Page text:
For women to want the same pay as men is, of course, understandable. But this plea really misses the point. Women who do an equivalent job, for example, a co-presenting role should get the same as their male counterparts. But, on this occasion, somebody like Claudia Winkleman, who earns a fortune for presenting a show that runs for one season a year, shouldn’t be talking about how much she doesn’t earn, but about how much she does earn. Women should be calling for all salaries to be lowered, not for theirs to be raised. It is obscene to see how much money these people are being paid, talented or not. Take Jeremy Vine, he plays music and chats. Not a creatively or intellectually taxing gig. For this, he gets around £700,000 a year.

Before we get swept away on the equal pay debate, we must try to make the pay more realistic. Everyone on this list should be paid less, not more. When real people are working hard with little reward, how can they turn on their televisions or radios without feeling sick? For every high earning entertainer or presenter, there are at least twenty-five who could do the job equally well, for more than half the pay.

Let’s not make this discussion about discrimination – I don’t know how many disabled people, black people or LGBT people are on that list. Frankly, I don’t care. I care that the license fee that the BBC are being paid, is used to supplement, people like Alan Shearer, someone who works once a week and earns more than somebody with a thousand-times more responsability or talent. So, how do we value a person? Do we pay somebody based on their level or responsibility? If so, a teacher ,doctor, nurse, train driver, pilot, MP, and a dozen other jobs should be paid a great deal more. Do we base value upon talent? In that case, writers, actors, presenters, sports men and women should be paid more. Do we base it upon skill? In this case, producers, directors, writers, technicians, designers, should be paid more. Or, is it based on the emperor’s new clothes… based on the fact that if we see somebody on television enough, we assume they are famous. If we assume they are famous, we assume they are talented. If we assume they are talented, their value goes up, and we assume they deserve to get paid a fortune. Or, finally, is it about the hours they work? Ok, there’s no doubt that a presenter on Today, or a breakfast presenter has to go to bed early and get up early enough to get to work in order to prepare for their show. But, most of the prep is done by researchers and producers, who have much longer hours, and much less pay, so that equation doesn’t work. Equally, if you are an actor you have to spend a lot of time hanging around the set during a shoot, so arguably they should get paid more than presenters.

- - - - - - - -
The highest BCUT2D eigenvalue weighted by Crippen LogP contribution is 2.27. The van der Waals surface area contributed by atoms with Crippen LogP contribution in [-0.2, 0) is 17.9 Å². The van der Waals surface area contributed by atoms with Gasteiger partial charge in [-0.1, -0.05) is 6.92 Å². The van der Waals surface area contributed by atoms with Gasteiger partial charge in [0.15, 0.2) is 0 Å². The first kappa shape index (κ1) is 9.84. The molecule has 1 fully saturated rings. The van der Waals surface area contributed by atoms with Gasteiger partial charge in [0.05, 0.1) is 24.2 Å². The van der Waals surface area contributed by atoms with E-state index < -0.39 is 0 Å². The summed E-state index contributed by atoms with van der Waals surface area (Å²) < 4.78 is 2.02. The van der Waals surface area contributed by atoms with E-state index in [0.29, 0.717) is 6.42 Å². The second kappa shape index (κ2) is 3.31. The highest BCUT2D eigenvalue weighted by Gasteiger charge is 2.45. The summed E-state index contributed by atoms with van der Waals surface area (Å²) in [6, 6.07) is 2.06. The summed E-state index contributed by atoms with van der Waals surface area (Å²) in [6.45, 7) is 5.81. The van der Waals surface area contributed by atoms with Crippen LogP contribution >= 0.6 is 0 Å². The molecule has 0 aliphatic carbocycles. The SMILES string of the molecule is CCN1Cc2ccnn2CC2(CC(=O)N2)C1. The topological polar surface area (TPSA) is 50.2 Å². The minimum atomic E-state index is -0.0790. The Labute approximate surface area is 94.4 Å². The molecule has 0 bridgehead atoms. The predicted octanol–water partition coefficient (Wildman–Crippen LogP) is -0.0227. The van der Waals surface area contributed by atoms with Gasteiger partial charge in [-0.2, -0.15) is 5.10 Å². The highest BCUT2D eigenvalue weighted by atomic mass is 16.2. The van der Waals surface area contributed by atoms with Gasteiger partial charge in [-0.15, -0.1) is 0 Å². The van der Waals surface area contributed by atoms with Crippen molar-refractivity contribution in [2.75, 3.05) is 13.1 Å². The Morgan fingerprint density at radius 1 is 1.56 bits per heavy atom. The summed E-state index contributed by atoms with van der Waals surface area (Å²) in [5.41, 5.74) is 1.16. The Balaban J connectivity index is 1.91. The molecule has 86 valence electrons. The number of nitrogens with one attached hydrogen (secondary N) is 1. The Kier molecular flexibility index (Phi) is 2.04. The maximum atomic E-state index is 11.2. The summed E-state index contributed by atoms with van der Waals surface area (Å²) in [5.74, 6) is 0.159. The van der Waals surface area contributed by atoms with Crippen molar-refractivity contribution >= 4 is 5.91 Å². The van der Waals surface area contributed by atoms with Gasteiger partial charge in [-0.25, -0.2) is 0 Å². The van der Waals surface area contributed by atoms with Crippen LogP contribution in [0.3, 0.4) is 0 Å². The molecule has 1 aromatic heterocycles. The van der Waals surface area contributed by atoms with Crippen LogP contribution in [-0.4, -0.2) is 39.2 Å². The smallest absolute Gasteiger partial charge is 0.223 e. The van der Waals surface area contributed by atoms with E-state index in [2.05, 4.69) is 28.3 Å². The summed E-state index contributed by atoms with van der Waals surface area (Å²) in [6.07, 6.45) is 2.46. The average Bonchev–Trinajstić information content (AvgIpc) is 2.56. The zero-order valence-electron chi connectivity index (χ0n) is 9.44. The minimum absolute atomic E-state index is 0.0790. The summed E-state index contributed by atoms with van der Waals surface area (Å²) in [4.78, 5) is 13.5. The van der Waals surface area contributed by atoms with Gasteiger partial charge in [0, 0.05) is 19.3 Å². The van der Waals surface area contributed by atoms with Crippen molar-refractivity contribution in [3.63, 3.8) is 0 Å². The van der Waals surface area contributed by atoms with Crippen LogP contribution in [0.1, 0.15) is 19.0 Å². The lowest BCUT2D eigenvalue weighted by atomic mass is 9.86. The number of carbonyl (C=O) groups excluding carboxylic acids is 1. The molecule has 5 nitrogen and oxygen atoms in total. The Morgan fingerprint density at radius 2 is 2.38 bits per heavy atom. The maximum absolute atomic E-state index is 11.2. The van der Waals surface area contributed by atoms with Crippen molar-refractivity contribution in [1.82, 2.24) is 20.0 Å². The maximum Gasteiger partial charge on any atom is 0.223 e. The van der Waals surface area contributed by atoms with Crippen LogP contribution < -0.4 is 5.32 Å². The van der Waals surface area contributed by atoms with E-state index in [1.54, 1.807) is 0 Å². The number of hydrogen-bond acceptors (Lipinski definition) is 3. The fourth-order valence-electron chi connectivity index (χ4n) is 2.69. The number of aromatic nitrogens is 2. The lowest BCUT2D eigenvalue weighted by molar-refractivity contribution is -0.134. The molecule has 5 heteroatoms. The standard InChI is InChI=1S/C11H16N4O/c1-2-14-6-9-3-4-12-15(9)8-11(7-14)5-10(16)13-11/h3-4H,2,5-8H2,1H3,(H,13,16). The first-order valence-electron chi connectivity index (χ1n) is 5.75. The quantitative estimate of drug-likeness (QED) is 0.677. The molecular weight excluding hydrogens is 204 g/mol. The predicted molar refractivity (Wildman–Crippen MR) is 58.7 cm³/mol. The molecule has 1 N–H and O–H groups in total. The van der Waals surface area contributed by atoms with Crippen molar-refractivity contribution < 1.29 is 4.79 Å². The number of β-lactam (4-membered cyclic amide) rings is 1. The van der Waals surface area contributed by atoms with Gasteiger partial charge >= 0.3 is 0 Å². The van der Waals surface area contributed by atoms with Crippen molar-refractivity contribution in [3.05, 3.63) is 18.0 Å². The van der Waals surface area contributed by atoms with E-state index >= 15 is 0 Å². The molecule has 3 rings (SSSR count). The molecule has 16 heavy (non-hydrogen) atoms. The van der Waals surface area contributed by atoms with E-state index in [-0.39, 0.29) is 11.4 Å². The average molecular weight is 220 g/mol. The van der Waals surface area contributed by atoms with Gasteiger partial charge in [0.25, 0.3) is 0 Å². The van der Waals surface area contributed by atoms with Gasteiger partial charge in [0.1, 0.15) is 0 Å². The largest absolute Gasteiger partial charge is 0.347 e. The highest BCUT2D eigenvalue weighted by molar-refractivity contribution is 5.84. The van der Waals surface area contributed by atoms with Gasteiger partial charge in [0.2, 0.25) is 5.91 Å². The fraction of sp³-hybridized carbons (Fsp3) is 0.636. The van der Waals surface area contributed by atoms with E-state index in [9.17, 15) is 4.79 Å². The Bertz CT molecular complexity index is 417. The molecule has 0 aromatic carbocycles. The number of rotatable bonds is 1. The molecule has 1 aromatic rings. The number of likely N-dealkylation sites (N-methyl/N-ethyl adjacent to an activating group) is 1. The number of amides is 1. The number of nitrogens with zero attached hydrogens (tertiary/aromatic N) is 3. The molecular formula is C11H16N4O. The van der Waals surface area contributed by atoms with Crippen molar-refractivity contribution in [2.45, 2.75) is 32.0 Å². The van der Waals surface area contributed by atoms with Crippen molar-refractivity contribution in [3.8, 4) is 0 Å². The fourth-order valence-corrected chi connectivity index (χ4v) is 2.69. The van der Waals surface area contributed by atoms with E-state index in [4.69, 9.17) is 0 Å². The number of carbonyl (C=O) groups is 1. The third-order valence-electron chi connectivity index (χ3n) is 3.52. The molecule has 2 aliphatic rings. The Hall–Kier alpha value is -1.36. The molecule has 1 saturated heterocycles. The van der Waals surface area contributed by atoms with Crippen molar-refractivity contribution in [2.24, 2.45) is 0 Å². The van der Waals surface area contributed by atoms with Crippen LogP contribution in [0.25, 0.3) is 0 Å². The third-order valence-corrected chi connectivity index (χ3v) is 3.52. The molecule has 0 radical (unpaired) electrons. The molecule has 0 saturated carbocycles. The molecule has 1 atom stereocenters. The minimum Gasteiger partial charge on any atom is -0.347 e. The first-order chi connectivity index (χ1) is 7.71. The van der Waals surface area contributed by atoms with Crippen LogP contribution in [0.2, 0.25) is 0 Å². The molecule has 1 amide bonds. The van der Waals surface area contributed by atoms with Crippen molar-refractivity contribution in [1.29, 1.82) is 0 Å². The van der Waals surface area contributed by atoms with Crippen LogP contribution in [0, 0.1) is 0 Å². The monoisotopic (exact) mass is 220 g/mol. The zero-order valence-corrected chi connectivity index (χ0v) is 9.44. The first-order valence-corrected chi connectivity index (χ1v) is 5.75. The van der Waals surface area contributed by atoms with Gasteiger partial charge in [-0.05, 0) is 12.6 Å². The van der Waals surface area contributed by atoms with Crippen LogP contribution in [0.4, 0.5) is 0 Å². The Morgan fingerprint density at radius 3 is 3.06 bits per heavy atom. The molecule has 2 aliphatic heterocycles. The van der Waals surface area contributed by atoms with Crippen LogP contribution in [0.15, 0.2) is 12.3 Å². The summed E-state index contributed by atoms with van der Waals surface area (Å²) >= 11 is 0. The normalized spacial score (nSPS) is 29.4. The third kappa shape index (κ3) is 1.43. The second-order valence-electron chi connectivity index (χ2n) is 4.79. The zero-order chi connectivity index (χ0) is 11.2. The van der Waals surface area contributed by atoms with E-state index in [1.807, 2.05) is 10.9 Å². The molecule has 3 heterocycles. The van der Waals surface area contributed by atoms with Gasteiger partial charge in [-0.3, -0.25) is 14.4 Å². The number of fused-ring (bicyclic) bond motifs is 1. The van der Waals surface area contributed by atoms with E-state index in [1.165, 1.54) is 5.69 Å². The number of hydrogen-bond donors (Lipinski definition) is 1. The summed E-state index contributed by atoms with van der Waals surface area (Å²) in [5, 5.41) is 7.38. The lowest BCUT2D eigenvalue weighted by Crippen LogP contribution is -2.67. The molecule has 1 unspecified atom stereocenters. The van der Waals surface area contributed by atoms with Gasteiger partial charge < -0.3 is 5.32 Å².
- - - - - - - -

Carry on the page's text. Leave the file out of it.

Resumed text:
I think, in reality, this has got out of control. Somewhere along the line, we have forgotten what value and talent means, and have allowed this situation to erode reason, much in the same way that the salaries of footballers have lost touch with reality and civilised thinking. There is a debate to be had regarding women’s pay, regarding representation of minorities in the media. But before we have that, we need to take stock and understand that these people, this so called “talent” does not belong to gods, but people. People who, through a mixture of luck, ability, and good agents, have attracted mammoth sums of money. It’s sad, greedy, ridiculous and rather laughable that someone like Hugh Edwards, a chap who reads an auto cue, gets paid more than somebody who performs surgery and saves lives. Go figure – I can’t.


20 years of Potter